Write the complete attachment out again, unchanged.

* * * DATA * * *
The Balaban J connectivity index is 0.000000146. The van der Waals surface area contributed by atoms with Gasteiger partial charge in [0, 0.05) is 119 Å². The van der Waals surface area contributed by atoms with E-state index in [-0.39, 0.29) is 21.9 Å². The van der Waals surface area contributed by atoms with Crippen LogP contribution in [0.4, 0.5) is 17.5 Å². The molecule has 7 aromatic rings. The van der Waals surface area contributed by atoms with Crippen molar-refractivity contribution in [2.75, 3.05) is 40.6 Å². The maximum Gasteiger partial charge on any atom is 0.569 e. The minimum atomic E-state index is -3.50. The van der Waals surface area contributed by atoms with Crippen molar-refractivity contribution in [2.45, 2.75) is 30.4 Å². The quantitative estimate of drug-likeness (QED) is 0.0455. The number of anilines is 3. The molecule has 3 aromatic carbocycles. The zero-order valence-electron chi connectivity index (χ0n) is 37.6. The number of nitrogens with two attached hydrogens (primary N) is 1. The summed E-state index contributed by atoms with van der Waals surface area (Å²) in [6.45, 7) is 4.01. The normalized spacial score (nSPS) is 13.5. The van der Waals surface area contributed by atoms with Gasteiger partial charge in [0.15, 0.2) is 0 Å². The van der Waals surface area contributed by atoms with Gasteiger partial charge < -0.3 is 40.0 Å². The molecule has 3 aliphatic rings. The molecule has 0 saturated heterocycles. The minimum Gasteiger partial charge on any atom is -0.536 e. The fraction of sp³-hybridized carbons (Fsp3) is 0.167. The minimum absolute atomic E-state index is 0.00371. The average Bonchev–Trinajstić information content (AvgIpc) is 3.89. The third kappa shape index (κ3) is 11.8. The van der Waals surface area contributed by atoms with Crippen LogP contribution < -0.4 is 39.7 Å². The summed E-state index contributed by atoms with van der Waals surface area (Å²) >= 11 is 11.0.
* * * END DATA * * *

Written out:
The Balaban J connectivity index is 0.000000146. The van der Waals surface area contributed by atoms with Gasteiger partial charge in [0, 0.05) is 119 Å². The van der Waals surface area contributed by atoms with E-state index in [-0.39, 0.29) is 21.9 Å². The van der Waals surface area contributed by atoms with Crippen LogP contribution in [0.4, 0.5) is 17.5 Å². The molecule has 7 aromatic rings. The van der Waals surface area contributed by atoms with Crippen molar-refractivity contribution in [2.75, 3.05) is 40.6 Å². The maximum Gasteiger partial charge on any atom is 0.569 e. The minimum atomic E-state index is -3.50. The van der Waals surface area contributed by atoms with Crippen molar-refractivity contribution in [2.45, 2.75) is 30.4 Å². The quantitative estimate of drug-likeness (QED) is 0.0455. The number of anilines is 3. The molecule has 3 aromatic carbocycles. The zero-order valence-electron chi connectivity index (χ0n) is 37.6. The number of nitrogens with two attached hydrogens (primary N) is 1. The summed E-state index contributed by atoms with van der Waals surface area (Å²) in [6.45, 7) is 4.01. The normalized spacial score (nSPS) is 13.5. The van der Waals surface area contributed by atoms with Gasteiger partial charge in [0.15, 0.2) is 0 Å². The van der Waals surface area contributed by atoms with Gasteiger partial charge < -0.3 is 40.0 Å². The molecule has 3 aliphatic rings. The molecule has 0 saturated heterocycles. The minimum Gasteiger partial charge on any atom is -0.536 e. The fraction of sp³-hybridized carbons (Fsp3) is 0.167. The minimum absolute atomic E-state index is 0.00371. The average Bonchev–Trinajstić information content (AvgIpc) is 3.89. The third kappa shape index (κ3) is 11.8. The van der Waals surface area contributed by atoms with Crippen LogP contribution < -0.4 is 39.7 Å². The summed E-state index contributed by atoms with van der Waals surface area (Å²) >= 11 is 11.0.